One of these consequences can’t be seen—it’s the data that accompanies the data through the entire process: the metadata. And IT and Operations managers are finding that they need that metadata, they want that metadata and that if they want to deliver the document in a form other than print then the metadata being gone is actually a huge problem.

They are coming to Compart for solutions to solve these problems, and we are working with them to find them. The customer wants that field data and the metadata. Again, if you are the end user it really doesn’t matter because these doc comp tools are so good at what they do that you can’t tell the gyrations the comp engine went through in order to make this look like something you could accept. Document composition software is amazing at keeping the visual aesthetics so perfect that the human eye is unable to tell the difference.  As long as it goes to the printer all is well.

But that’s not where we are right now. Right now the content matters more than the print aesthetics. The content matters to the mobile device, to the web browser, to the archive. And the data being destroyed as part of the process is increasingly problematic.

It’s especially problematic when big service bureaus acquire other companies and fail to architect the applications as they onboard them. If you don’t have your procedures and architecture set as you onboard you can end up in real trouble. Because the solution for this issue after the fact is labor intensive, technologically complex and expensive.

So to get back to my original scenario, the IT Director asks, “Remember that job with the funky font you ran that the customer loved?”  He wants to be able to use the data as part of a project to create a mobile application so he instructs you to go back into the print stream and extract the data you used.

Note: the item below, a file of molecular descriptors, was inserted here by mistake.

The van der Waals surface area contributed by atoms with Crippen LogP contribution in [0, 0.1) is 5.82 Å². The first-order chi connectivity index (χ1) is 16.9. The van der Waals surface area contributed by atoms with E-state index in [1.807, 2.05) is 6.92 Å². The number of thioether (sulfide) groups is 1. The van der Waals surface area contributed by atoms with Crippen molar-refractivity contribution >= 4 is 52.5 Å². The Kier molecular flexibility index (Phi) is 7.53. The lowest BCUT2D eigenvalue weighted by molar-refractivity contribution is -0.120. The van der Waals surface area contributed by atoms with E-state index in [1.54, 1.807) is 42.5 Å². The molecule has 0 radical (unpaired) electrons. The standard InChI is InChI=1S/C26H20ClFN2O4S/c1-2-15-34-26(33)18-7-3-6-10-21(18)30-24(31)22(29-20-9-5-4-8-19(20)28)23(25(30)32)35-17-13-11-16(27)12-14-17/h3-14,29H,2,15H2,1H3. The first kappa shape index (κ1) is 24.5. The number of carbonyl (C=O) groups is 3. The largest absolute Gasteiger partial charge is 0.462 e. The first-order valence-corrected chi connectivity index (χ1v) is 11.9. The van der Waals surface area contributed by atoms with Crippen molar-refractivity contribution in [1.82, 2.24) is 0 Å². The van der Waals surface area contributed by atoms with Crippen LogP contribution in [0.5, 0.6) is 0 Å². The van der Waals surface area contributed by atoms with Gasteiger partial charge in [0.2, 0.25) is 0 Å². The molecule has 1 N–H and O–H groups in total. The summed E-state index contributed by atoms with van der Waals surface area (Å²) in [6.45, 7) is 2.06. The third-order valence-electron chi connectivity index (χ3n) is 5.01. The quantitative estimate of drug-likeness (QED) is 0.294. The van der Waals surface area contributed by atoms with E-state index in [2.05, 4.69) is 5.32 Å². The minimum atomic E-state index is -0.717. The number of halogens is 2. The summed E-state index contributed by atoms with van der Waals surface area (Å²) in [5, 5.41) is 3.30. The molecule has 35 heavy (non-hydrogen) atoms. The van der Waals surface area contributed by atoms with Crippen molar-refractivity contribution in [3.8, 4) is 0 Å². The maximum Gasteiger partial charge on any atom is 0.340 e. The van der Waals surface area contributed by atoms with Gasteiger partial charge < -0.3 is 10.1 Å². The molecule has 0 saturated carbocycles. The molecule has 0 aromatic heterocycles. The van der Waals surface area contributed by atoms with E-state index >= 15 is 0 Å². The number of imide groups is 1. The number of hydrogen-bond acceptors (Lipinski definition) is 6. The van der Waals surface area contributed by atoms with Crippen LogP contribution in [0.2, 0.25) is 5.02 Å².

But you don’t have the original data.  You only have the print stream.  As a service provider this is often your only data source.  As a result you have only a print file to send to the mobile device. We can convert the file to PDF or HTML5, but de-formatting the page is a laborious process. It’s actually much easier the other way around.

In the new world we live in, the content matters, not the page. So we need to understand that if the document was created for a specific channel (i.e., print) then the system that controls the channel will likewise control the document. We need to get past our Guttenberg mind-set and begin with fresh eyes to create content without worrying about pages. We need to stop painting pretty pictures of documents and begin putting intelligence into the process. A channel-neutral content hub is inevitable. But that’s a story for another time.

Author: John Lynch, VP of Technology and Manager, North American Region, Compart